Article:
Last thread-jack post on AcroPower. I emailed twolittlefishies to also find out if AcroPower was photosensitive (to put in a translucent dosing container) and what they thought of dosing and the shake well directions. This is what I got back.

    "Despite the "shake well" instruction, the components of AcroPower do not separate. It is OK to dose it using a dosing system. It is not photosensitive.

    The main concern is that in a dosing system it may become contaminated by yeasts or bacteria, and then they may grow in it. So, care must be taken to sterilize the container and hoses before filling, and periodically thereafter. We do make AcroPower in Gallons, and you could use the gallon jug as a dosing container, cutting a hole in the lid."

    The yeast part is interesting. As I understand, yeast needs sugar (usually glucose or fructose) to grow. Does that mean I'm dosing sugar now in my tank? ;)
     
    Last edited: Feb 24, 2017
  15. Ibn

    Ibn Supporting Member

    The base-up tissue loss and zooanthellae expulsion is what I'm dealing with at the moment, as in this piece (wild Bali shortcake).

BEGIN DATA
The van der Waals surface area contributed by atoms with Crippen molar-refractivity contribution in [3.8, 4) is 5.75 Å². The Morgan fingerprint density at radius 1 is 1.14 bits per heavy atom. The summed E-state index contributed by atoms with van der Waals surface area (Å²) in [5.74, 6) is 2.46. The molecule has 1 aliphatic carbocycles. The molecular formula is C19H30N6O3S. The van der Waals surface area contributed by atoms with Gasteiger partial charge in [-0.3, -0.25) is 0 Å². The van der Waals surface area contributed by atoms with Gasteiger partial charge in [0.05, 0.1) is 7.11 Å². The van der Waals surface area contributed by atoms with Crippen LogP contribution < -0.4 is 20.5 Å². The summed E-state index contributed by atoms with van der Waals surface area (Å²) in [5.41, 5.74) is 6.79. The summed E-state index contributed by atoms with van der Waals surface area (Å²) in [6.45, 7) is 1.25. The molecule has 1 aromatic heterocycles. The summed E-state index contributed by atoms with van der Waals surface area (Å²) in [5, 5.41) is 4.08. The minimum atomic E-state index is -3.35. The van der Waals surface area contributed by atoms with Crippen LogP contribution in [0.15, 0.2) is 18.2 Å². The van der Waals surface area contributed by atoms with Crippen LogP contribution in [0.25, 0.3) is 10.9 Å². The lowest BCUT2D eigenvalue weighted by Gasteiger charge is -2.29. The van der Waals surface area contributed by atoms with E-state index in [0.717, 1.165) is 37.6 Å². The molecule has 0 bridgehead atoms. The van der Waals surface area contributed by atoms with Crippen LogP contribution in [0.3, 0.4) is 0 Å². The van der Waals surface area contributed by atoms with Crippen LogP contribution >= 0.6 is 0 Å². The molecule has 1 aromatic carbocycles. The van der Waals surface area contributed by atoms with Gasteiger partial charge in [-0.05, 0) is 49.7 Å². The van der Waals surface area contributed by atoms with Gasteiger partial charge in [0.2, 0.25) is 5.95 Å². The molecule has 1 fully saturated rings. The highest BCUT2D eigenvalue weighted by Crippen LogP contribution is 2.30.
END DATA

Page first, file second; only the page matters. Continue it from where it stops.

[​IMG]

    Partial expulsion of the tissue zooanthellae and this last itme, full withdrawal of the polyps was seen. I dip everything and I see no signs of bugs. No change in flow (2xMP10 wES on Reef Crest random) or lighting (Fiji offset).

    There's a fair number of fish in the tank: 2 bimaculatus anthias, 3 green chromis, 1 tomini tang, 1 copper banded butterfly, 2 onyx clowns, and a dwarf golden moray. They're fed extremely well and their typical weekday feeding includes: 1 cube PE Mysis, 1 cube V20 mini mysis, 1 mini cube of Hikari mini bloodworms, 1 cube of Spirulina enriched brineshrimp, a mini cube of oyster eggs, a mini chunk of Nutramar OVA as in this pic. The fish are also fed 3x during the weekends when I'm out of the office with Otohime S1/S2 pellets via Apex AFS.

    Ran out of the brineshrimp so it's not in the pic.
    [​IMG]

    Tank is dosed 24x daily via the BM 3 headed doser and the big three are measured on a weekly basis: Alk 8.5, Ca 450, Mg 1400. In addition, I've started on modified Biggle's juice lately to see how it performs and it entails weekday dosing of: 1 mL KoralColor, 1 drop Lugol's, 1 drop of Sponge Power, 1 mL of Pohl's B-Balance.

    With the fair amount of food that gets dumped into the tank, I'm guessing that my nitrates is out of balance with phosphates and that's why I'm dosing KNO3.

    Baseline nitrates with the feeding.